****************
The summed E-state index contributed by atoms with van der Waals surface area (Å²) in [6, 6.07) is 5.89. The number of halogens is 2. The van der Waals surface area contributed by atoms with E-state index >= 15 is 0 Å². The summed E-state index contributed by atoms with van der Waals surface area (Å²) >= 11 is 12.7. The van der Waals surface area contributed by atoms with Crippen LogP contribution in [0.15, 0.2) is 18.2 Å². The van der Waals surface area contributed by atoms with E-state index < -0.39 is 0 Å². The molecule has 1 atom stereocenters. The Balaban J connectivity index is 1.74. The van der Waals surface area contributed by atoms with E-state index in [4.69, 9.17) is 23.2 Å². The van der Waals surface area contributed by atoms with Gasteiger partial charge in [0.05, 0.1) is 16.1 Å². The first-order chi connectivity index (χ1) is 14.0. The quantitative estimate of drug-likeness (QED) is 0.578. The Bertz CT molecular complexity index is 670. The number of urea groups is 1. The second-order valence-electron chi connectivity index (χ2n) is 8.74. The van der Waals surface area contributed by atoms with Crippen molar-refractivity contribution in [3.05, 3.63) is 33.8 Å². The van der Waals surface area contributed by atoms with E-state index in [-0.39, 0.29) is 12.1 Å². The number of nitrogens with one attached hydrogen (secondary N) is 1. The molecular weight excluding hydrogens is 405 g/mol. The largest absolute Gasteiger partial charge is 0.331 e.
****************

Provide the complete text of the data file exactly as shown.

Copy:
The summed E-state index contributed by atoms with van der Waals surface area (Å²) in [6, 6.07) is 5.89. The number of halogens is 2. The van der Waals surface area contributed by atoms with E-state index >= 15 is 0 Å². The summed E-state index contributed by atoms with van der Waals surface area (Å²) >= 11 is 12.7. The van der Waals surface area contributed by atoms with Crippen LogP contribution in [0.15, 0.2) is 18.2 Å². The van der Waals surface area contributed by atoms with E-state index < -0.39 is 0 Å². The molecule has 1 atom stereocenters. The Balaban J connectivity index is 1.74. The van der Waals surface area contributed by atoms with E-state index in [4.69, 9.17) is 23.2 Å². The van der Waals surface area contributed by atoms with Gasteiger partial charge in [0.05, 0.1) is 16.1 Å². The first-order chi connectivity index (χ1) is 14.0. The quantitative estimate of drug-likeness (QED) is 0.578. The Bertz CT molecular complexity index is 670. The number of urea groups is 1. The second-order valence-electron chi connectivity index (χ2n) is 8.74. The van der Waals surface area contributed by atoms with Crippen molar-refractivity contribution in [3.05, 3.63) is 33.8 Å². The van der Waals surface area contributed by atoms with E-state index in [-0.39, 0.29) is 12.1 Å². The number of nitrogens with one attached hydrogen (secondary N) is 1. The molecular weight excluding hydrogens is 405 g/mol. The largest absolute Gasteiger partial charge is 0.331 e.